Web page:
The Republicans recaptured the governorship in 1976 through Richard Snelling. Snelling had campaigned on a platform of providing more jobs to Vermonters and running government more efficiently, which apparently appealed to Vermonters as they returned him to the governorship in 1978, 1980 and 1982. He gained national attention through his advocacy of changes in federal-state relations and as chairman of the National Governors Association. Richard Snelling became the second governor in twenty years to be elected to a third term.
Snelling’s re-election to his fourth term earned him a place in political record books as one of the longest-serving chief executives in Vermont history. (At the time, only three governors had served more than six years: Thomas Chittenden, 1778-1789 and 1790-1797; Isaac Tichenor, 1797-1807 and 1808-1809; and Jonas Galusha, 1809-1813 and 1815-1820.)
During his long tenure, Snelling strongly supported equality of opportunity for women, and he took the lead in amending Vermont’s Constitution to include the Equal Rights Amendment. Acquisition of low cost Canadian power was another major accomplishment of the Snelling years. At the national level he was the leading proponent of federalism. The high quality of his appointments, aggressive leadership and progressive vision of the future were other characteristics of his administrations.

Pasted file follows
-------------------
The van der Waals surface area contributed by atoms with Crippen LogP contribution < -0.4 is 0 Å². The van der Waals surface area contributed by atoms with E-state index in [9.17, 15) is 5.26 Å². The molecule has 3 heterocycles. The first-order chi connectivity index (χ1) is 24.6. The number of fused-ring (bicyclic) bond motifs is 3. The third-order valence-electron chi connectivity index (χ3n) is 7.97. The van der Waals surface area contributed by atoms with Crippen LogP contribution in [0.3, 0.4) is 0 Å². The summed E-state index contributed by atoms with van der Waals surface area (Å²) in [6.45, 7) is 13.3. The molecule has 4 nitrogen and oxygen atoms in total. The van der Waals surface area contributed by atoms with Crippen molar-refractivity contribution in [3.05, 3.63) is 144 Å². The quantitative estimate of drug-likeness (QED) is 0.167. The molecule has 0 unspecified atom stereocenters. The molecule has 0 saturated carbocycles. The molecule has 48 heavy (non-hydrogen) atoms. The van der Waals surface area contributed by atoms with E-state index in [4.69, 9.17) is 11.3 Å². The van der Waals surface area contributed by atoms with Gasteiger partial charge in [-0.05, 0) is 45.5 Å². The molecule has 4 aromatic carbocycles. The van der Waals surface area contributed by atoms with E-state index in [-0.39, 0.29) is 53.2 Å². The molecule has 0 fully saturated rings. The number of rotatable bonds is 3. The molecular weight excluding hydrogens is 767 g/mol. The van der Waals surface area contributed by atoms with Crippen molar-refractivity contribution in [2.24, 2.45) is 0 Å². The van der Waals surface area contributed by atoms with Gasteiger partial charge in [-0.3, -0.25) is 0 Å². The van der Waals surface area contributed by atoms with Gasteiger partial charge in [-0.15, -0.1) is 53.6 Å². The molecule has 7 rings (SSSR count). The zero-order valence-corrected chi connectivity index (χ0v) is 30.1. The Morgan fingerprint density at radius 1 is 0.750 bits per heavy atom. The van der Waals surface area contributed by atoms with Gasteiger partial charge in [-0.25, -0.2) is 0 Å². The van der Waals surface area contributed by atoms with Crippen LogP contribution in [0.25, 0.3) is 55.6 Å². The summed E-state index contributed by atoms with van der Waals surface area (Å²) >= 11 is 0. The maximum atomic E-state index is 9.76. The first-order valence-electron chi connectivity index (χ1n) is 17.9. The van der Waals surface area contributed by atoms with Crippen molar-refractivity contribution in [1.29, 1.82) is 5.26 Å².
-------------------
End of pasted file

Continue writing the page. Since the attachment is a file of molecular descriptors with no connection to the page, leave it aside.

In his Inaugural Address in 1991 beginning his fifth term, Governor Snelling stressed the need to put Vermont’s fiscal house in order:
My oath has been sworn, and I must begin discharging my obligations now by telling you frankly and clearly that Vermont faces an immediate and urgent need to limit its public spending to a rate which can be supported by reasonable levels of taxation even in years of average economic activity.
Our state General Fund budget is being driven by a very small number of very expensive programs, all of which are escalating in cost remarkably faster than either the United States or the Vermont economy can be expected to support on a dependable and sustainable basis. Just seven programs – Welfare, State Aid to Education (including retirement funds and aid to higher education), Property Tax Relief, Use Tax reimbursements, Corrections, Medicaid and Debt Service are together responsible for about 490 million dollars.
This is nearly 80% of the approximately 630 million dollar estimated spending for 1991. To those who wonder where the money is going, let it be clear that it is not going to hundreds of hidden items. It is not dust in the corners of bureaucracy. It is the mountains in the center of the public policy stage.
Senator Bill Doyle serves on the Senate Education Committee and Senate Economic Affairs Committee, and is the Senate Assistant Minority Leader. He teaches government history at Johnson State College. He can be reached at 186 Murray Road, Montpelier, VT 05602; e-mail email@example.com; or call 223-2851.